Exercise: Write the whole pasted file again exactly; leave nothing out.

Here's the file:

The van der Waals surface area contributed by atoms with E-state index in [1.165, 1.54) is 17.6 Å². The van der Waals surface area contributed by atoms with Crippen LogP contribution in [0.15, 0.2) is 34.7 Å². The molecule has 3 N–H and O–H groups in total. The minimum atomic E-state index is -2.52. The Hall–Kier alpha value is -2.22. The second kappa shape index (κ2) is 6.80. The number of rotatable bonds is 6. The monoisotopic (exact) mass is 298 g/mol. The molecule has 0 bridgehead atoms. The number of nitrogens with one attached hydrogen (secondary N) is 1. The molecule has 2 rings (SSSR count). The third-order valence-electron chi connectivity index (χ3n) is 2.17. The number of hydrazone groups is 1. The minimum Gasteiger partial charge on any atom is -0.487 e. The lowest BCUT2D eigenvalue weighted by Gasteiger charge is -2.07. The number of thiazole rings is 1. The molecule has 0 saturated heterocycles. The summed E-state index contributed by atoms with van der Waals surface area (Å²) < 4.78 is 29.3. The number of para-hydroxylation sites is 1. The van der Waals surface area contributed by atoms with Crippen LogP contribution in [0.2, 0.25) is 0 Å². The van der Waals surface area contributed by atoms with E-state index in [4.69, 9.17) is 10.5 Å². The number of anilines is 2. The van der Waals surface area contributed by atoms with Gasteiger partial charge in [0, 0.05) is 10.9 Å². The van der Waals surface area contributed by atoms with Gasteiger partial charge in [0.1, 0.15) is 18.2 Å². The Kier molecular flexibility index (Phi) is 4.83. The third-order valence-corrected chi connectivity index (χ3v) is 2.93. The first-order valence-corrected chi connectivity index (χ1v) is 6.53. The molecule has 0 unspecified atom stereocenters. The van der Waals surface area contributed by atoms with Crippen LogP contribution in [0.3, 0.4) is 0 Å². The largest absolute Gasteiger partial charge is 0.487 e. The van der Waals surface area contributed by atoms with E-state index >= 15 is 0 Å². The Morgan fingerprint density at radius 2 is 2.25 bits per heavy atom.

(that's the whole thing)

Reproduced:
The van der Waals surface area contributed by atoms with E-state index in [1.165, 1.54) is 17.6 Å². The van der Waals surface area contributed by atoms with Crippen LogP contribution in [0.15, 0.2) is 34.7 Å². The molecule has 3 N–H and O–H groups in total. The minimum atomic E-state index is -2.52. The Hall–Kier alpha value is -2.22. The second kappa shape index (κ2) is 6.80. The number of rotatable bonds is 6. The monoisotopic (exact) mass is 298 g/mol. The molecule has 0 bridgehead atoms. The number of nitrogens with one attached hydrogen (secondary N) is 1. The molecule has 2 rings (SSSR count). The third-order valence-electron chi connectivity index (χ3n) is 2.17. The number of hydrazone groups is 1. The minimum Gasteiger partial charge on any atom is -0.487 e. The lowest BCUT2D eigenvalue weighted by Gasteiger charge is -2.07. The number of thiazole rings is 1. The molecule has 0 saturated heterocycles. The summed E-state index contributed by atoms with van der Waals surface area (Å²) < 4.78 is 29.3. The number of para-hydroxylation sites is 1. The van der Waals surface area contributed by atoms with Crippen LogP contribution in [0.2, 0.25) is 0 Å². The van der Waals surface area contributed by atoms with E-state index in [4.69, 9.17) is 10.5 Å². The number of anilines is 2. The van der Waals surface area contributed by atoms with Gasteiger partial charge in [0, 0.05) is 10.9 Å². The van der Waals surface area contributed by atoms with Gasteiger partial charge in [0.1, 0.15) is 18.2 Å². The Kier molecular flexibility index (Phi) is 4.83. The third-order valence-corrected chi connectivity index (χ3v) is 2.93. The first-order valence-corrected chi connectivity index (χ1v) is 6.53. The molecule has 0 unspecified atom stereocenters. The van der Waals surface area contributed by atoms with Crippen LogP contribution in [0.3, 0.4) is 0 Å². The largest absolute Gasteiger partial charge is 0.487 e. The van der Waals surface area contributed by atoms with E-state index >= 15 is 0 Å². The Morgan fingerprint density at radius 2 is 2.25 bits per heavy atom.